Will the Force be with China?

The Star Wars fran­chise has been a vic­tim of both tim­ing and cul­tural fac­tors in the coun­try’s movie mar­ket. Xu Fan ex­am­ines ex­pec­ta­tions for the lat­est in­stall­ment.

China Daily (Hong Kong) - - LIFE - Con­tact the writer at xu­fan@chi­nadaily.com.cn

Star Wars will re­turn to Chi­nese screens in the first week­end of 2017, but the big ques­tion for the world’s se­cond-largest mar­ket may still be: How much fur­ther can the new space opera go on its ex­pe­di­tion to col­lect Chi­nese hearts?

Rogue One: A Star Wars Story, a spinoff pre­quel and the eighth movie of the world’s most pop­u­lar sci-fi fran­chise, will open on the Chi­nese main­land on Jan 6.

Last week, the ma­jor cast — Os­car-nom­i­nee Felic­ity Jones, Mex­i­can lead Diego Luna and Chi­nese mega stars Don­nie Yen and Jiang Wen — warmed up the forth­com­ing block­buster in a whirl­wind Bei­jing tour. Along­side them stood Gareth Ed­wards, the di­rec­tor pre­vi­ously known for Godzilla and Mon­sters.

The casting of Yen and Jiang marks the Hol­ly­wood fran­chise’s first use of Chi­nese faces as ma­jor char­ac­ters in Star Wars’ 40-year his­tory.

In the new tale cen­ter­ing on a group of un­likely he­roes fight­ing against the Em­pire, Ye stars as a blind monk with stun­ning mar­tial arts skills while Jiang plays his best friend, a weapons ex­pert.

Early on, their casting news dom­i­nated do­mes­tic head­lines. Some Chi­nese crit­i­cized the two — who can lead any big movie — for “de­grad­ing them­selves” with sup­port­ing roles in a for­mu­laic Hol­ly­wood block­buster. That’s es­pe­cially since Jiang is known for his de­fi­ant, re­bel­lious style and re­sis­tance of main­stream cul­ture.

Both say that Star Wars’ ap­peal for their chil­dren played de­ci­sive role in their ac­cep­tance of the roles.

Most in­dus­try watch­ers see the ad­di­tion of Chi­nese el­e­ments as a strat­egy of Dis­ney to change Star Wars’ gloomy track record in China.

In Jan­uary, the sev­enth Star Wars film, The Force Awak­ens, was re­leased across the coun­try but ended with a lack­lus­ter per­for­mance.

“Some in­sid­ers pre­dicted The Force Awak­ens would sur­pass 2 bil­lion yuan ($286 mil­lion), but it stopped at 826 mil­lion yuan,” re­calls Jiang Yong, a Bei­jing-based in­dus­try watcher.

Jan­uary’s movie ticket sales saw a year-on-year rise of nearly 48 per­cent — the peak of China’s box of­fice bo­nanza. Most of Hol­ly­wood blockbusters eas­ily sur­passed the bench­mark of 1 bil­lion yuan dur­ing that pe­riod of rapid growth.

Many earned much more, such as Fast & Fu­ri­ous 7 at 2.4 bil­lion yuan and Trans­form­ers: Age of Ex­tinc­tion at nearly 2 bil­lion yuan.

How­ever, a look back finds the Force seem­ingly not be­ing with Star Wars films in the Mid­dle King­dom over the decades.

Un­like most movie mar­kets, which have been ex­cited about the sci-fi fran­chise dur­ing the past 40 years, China has shown less en­thu­si­asm.

The Star Wars pre­quels — the orig­i­nal tril­ogy was not re­leased on the Chi­nese main­land — earned only 141 mil­lion yuan here be­tween 1999 and 2005.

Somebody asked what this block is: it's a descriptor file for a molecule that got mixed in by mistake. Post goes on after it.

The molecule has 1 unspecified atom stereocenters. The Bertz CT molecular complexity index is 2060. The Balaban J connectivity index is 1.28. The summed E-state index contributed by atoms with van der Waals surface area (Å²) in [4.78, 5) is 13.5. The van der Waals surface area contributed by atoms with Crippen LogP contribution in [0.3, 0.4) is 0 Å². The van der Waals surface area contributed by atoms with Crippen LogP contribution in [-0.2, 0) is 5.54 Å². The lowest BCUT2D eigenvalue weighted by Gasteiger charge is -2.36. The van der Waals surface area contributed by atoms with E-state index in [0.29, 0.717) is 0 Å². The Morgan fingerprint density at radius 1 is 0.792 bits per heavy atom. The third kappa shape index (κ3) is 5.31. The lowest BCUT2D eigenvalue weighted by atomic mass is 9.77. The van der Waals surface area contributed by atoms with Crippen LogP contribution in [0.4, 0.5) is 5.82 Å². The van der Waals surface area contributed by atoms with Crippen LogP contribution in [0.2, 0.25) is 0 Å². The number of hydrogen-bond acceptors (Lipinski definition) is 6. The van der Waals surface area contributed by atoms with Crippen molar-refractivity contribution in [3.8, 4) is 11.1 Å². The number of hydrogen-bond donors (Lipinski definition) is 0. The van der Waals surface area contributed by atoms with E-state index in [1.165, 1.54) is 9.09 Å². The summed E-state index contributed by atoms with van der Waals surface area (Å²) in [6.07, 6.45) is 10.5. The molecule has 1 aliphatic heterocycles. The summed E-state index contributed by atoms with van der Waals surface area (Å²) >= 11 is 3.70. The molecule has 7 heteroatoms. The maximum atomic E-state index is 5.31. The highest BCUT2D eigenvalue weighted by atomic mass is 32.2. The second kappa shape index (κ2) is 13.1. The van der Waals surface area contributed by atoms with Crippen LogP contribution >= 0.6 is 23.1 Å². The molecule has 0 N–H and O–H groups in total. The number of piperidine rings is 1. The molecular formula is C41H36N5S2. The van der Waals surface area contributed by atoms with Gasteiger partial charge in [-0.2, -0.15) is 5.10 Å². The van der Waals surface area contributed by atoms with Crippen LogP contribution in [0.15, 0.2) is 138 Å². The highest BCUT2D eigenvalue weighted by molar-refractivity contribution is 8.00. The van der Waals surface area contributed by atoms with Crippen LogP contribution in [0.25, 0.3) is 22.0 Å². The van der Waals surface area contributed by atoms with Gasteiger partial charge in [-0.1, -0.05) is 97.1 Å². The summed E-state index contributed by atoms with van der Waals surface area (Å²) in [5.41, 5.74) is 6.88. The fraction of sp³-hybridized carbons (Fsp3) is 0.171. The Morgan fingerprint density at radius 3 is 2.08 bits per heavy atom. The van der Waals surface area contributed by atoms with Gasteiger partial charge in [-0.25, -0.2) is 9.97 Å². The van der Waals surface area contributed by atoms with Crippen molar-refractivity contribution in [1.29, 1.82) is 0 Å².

Most an­a­lysts be­lieve that the Star Wars pre­quels came too early to catch the golden phase, as China’s box-of­fice boom and Chi­nese movie­go­ers’ pas­sion for the big screen be­gan grow­ing in 2009.

Zhang Xiaobei, a sci-fi movie di­rec­tor and vet­eran com­men­ta­tor, says China’s cul­tural cli­mate then couldn’t em­brace Star Wars with the fer­vor it re­ceived in the West start­ing in the late 1970s.

“Star Wars catered to Western young­sters’ pur­suit of nov­elty, East­ern mys­ti­cism and anti-main­stream aes­thet­ics,” says film re­searcher Zuo Heng, who adds that the se­ries did not bring the same sense of nov­elty to China.

“With­out the nos­tal­gia and his­tory, Star Wars movies are not dif­fer­ent from, or su­pe­rior to, any other heavy ef­fectsstud­ded Hol­ly­wood blockbusters to young Chi­nese,” ex­plains Zhang.

But in­sid­ers be­lieve change will come.

Zuo likens Star Wars to The Great Wall, the largest Si­noUS co­pro­duc­tion of mas­sive bat­tles on China’s ar­chi­tec­tural mas­ter­piece, but says the casting of Yen and Jiang could mean a big­ger ef­fect for Rogue One.

“Their roles — rarely bear­ing such weight in a Hol­ly­wood big fran­chise be­fore — may arouse in­ter­na­tional in­ter­est in China,” says Zuo.

Jiang, who watched the preview last week in Bei­jing, says the duo played by the Chi­nese stars are im­pres­sive. In ad­di­tion to vet­eran per­for­mances, they present a se­ries of comedic mo­ments.

“Such sup­port­ing roles some­times grab au­di­ences more than the lead char­ac­ters, mak­ing them a bit eas­ier to be re­mem­bered by in­ter­na­tional au­di­ences,” says Jiang.

Jiang adds that the young gen­er­a­tion, with more ac­cess to Hol­ly­wood movies and bet­ter English, is ex­pand­ing the fan base.

“When some fa­mil­iar lines or char­ac­ters appear, the young­sters scream and clap. You can sense the dif­fer­ence be­tween decades ago and now,” says Jiang, who first watched the Star Wars movies in the 1980s.


A pro­mo­tional event is held in Bei­jing for the up­com­ing Diego Luna, di­rec­tor Gareth Ed­wards and actor Jiang Wen. RogueOne:AS­tarWarsS­tory, fea­tur­ing (from left) Don­nie Yen, Felic­ity Jones,

will be shown on the Chi­nese main­land from Jan 6. Stat­ues of Stormtroop­ers stand at the en­trance of a


RogueOne:AS­tarWarsS­tory Bei­jing cin­ema.

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